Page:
MANILA - Inflation slightly eased in March due to slower price movement of food and non-alcoholic beverages following 5 straight months of acceleration, government data released Tuesday showed.
The consumer price index rose 4.5 percent in March, slightly slower from the 4.7 percent in February, the Philippine Statistics Authority said in a virtual briefing.
March inflation is within the 4.2 percent to 5 percent forecast of the Bangko Sentral ng Pilipinas and above the government's 2 to 4 percent range target.
"The overall latest outturn is consistent with expectations that inflation could settle above the high end of the target in 2021, reflecting the impact of supply side constraints on domestic prices of key food commodities, such as meat, as well as the continuing rise in world oil prices," the BSP said in a statement.
The slightly lower inflation for March was a "pleasant surprise." However, the supply-side risks such as the shortage in pork need to be addressed to avoid price spikes in the near term, ING Bank Manila's senior economist Nicholas Mapa told ANC.
"Unless that’s addressed, we’re likely to see bouts of inflation spiking once again," Mapa said.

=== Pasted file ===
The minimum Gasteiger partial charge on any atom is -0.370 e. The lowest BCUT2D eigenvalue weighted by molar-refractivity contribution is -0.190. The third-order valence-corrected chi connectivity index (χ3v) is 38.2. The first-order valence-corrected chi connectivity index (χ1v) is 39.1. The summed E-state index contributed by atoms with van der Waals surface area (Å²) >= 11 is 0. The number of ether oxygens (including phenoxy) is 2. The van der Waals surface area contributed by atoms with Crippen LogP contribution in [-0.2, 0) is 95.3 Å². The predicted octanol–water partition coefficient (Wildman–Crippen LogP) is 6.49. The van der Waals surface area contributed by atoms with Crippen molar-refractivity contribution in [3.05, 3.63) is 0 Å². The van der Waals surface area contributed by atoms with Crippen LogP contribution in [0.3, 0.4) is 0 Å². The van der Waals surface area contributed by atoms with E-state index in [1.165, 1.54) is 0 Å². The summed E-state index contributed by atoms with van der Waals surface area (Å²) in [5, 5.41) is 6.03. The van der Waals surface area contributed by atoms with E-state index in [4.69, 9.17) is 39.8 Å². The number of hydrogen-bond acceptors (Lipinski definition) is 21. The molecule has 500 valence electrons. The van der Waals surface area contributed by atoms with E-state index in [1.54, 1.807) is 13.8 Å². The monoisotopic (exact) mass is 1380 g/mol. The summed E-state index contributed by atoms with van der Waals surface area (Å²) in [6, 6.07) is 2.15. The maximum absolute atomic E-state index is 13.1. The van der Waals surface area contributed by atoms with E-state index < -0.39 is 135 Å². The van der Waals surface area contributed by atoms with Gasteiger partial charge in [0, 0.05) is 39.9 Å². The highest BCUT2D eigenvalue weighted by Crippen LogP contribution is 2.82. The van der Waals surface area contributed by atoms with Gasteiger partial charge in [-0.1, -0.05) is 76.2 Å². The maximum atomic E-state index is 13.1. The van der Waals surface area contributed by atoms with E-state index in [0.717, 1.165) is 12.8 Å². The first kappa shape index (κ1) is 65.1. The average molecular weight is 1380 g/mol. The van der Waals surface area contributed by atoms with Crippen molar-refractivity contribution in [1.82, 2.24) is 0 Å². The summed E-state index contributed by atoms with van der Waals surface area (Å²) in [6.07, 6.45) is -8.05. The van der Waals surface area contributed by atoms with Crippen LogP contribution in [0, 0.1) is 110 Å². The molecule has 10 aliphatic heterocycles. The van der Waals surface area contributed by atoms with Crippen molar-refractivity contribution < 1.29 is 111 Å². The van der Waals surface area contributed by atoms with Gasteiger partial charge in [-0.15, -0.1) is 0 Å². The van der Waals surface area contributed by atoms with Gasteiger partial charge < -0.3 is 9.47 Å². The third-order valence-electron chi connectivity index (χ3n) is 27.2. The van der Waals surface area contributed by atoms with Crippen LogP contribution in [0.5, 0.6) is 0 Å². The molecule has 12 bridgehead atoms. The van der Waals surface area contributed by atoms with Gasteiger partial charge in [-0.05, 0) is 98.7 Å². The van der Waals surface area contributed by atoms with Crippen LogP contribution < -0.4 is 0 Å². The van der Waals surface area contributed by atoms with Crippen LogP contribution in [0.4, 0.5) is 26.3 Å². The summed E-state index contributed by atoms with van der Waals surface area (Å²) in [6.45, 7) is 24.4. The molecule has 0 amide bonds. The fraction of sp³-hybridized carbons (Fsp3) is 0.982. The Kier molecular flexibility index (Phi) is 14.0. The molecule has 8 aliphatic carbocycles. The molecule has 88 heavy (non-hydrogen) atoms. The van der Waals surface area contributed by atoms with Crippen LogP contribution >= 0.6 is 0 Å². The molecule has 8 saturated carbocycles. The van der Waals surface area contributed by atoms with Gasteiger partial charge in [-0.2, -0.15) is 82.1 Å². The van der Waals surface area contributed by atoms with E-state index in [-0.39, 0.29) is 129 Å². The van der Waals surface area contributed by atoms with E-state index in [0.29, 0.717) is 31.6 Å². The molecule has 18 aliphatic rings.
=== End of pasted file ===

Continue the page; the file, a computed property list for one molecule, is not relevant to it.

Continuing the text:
"The wildcard really is the food component. Wherever food inflation goes, I think that’s where the headline numbers should follow," he added.
BSP Governor Benjamin Diokno earlier said inflation is likely to breach the upper band of the government's target range for 2021.
For 2022, inflation forecast was raised to 2.8 percent from 2.7 percent, the central bank said.
Despite the uptick, Diokno said inflation is still "transitory" and manageable.
Metro Manila, Cavite, Laguna, Rizal and Bulacan remain under enhanced community quarantine due to the rising number of confirmed COVID-19 cases, putting a strain on movements and other economic activities.
Mapa said the 4.5 percent inflation in March gave the BSP a "reprieve" in terms of adjusting monetary policies.
The BSP said it still has tools to support the economy. Key interest rate, used by banks to price loans, were kept at its lowest level of 2 percent in February's Monetary Board meeting.